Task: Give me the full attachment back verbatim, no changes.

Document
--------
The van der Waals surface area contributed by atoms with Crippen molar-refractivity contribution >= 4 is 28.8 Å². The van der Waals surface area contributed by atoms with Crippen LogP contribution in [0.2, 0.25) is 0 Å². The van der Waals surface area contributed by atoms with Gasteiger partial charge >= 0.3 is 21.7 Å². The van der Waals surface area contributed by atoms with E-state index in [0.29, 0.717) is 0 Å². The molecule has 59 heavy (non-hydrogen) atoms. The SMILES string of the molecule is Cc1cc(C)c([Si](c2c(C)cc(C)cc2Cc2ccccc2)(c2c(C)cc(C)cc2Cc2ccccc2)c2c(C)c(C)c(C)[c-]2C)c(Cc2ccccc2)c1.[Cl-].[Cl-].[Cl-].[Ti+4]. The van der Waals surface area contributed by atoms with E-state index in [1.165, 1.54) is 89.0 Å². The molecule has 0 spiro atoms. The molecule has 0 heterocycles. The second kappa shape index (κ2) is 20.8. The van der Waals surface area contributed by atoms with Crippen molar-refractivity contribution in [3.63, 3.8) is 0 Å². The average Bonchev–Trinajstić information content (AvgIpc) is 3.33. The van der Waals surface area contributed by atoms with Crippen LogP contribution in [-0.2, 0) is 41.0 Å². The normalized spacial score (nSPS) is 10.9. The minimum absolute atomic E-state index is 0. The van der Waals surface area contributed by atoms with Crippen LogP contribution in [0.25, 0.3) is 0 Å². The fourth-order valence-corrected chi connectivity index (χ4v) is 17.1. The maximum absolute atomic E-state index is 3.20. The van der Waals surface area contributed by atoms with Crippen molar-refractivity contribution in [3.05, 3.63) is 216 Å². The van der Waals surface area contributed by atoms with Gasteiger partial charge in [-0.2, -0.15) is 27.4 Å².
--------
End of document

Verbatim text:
The van der Waals surface area contributed by atoms with Crippen molar-refractivity contribution >= 4 is 28.8 Å². The van der Waals surface area contributed by atoms with Crippen LogP contribution in [0.2, 0.25) is 0 Å². The van der Waals surface area contributed by atoms with Gasteiger partial charge >= 0.3 is 21.7 Å². The van der Waals surface area contributed by atoms with E-state index in [0.29, 0.717) is 0 Å². The molecule has 59 heavy (non-hydrogen) atoms. The SMILES string of the molecule is Cc1cc(C)c([Si](c2c(C)cc(C)cc2Cc2ccccc2)(c2c(C)cc(C)cc2Cc2ccccc2)c2c(C)c(C)c(C)[c-]2C)c(Cc2ccccc2)c1.[Cl-].[Cl-].[Cl-].[Ti+4]. The van der Waals surface area contributed by atoms with E-state index in [1.165, 1.54) is 89.0 Å². The molecule has 0 spiro atoms. The molecule has 0 heterocycles. The second kappa shape index (κ2) is 20.8. The van der Waals surface area contributed by atoms with Crippen molar-refractivity contribution in [3.63, 3.8) is 0 Å². The average Bonchev–Trinajstić information content (AvgIpc) is 3.33. The van der Waals surface area contributed by atoms with Crippen LogP contribution in [-0.2, 0) is 41.0 Å². The normalized spacial score (nSPS) is 10.9. The minimum absolute atomic E-state index is 0. The van der Waals surface area contributed by atoms with Crippen LogP contribution in [0.25, 0.3) is 0 Å². The fourth-order valence-corrected chi connectivity index (χ4v) is 17.1. The maximum absolute atomic E-state index is 3.20. The van der Waals surface area contributed by atoms with Crippen molar-refractivity contribution in [3.05, 3.63) is 216 Å². The van der Waals surface area contributed by atoms with Gasteiger partial charge in [-0.2, -0.15) is 27.4 Å².